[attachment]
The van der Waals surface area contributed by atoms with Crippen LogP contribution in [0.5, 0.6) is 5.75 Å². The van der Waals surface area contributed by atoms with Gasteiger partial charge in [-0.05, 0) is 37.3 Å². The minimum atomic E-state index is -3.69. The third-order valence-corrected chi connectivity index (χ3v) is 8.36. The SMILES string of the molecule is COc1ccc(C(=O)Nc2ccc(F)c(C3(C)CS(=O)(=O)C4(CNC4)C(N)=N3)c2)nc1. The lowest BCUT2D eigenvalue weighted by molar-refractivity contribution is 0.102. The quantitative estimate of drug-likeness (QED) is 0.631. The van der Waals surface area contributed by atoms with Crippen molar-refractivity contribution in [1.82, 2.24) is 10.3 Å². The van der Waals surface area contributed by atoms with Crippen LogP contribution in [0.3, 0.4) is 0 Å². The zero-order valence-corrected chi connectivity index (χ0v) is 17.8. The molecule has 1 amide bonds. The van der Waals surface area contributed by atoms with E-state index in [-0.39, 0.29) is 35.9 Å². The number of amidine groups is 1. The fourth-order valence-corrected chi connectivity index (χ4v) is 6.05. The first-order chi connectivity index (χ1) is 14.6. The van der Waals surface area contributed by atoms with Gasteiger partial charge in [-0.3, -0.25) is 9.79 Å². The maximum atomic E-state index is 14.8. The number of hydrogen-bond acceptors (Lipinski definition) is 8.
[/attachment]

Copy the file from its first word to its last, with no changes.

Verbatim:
The van der Waals surface area contributed by atoms with Crippen LogP contribution in [0.5, 0.6) is 5.75 Å². The van der Waals surface area contributed by atoms with Gasteiger partial charge in [-0.05, 0) is 37.3 Å². The minimum atomic E-state index is -3.69. The third-order valence-corrected chi connectivity index (χ3v) is 8.36. The SMILES string of the molecule is COc1ccc(C(=O)Nc2ccc(F)c(C3(C)CS(=O)(=O)C4(CNC4)C(N)=N3)c2)nc1. The lowest BCUT2D eigenvalue weighted by molar-refractivity contribution is 0.102. The quantitative estimate of drug-likeness (QED) is 0.631. The van der Waals surface area contributed by atoms with Crippen molar-refractivity contribution in [1.82, 2.24) is 10.3 Å². The van der Waals surface area contributed by atoms with Crippen LogP contribution in [0.3, 0.4) is 0 Å². The zero-order valence-corrected chi connectivity index (χ0v) is 17.8. The molecule has 1 amide bonds. The van der Waals surface area contributed by atoms with E-state index in [-0.39, 0.29) is 35.9 Å². The number of amidine groups is 1. The fourth-order valence-corrected chi connectivity index (χ4v) is 6.05. The first-order chi connectivity index (χ1) is 14.6. The van der Waals surface area contributed by atoms with Gasteiger partial charge in [-0.3, -0.25) is 9.79 Å². The maximum atomic E-state index is 14.8. The number of hydrogen-bond acceptors (Lipinski definition) is 8.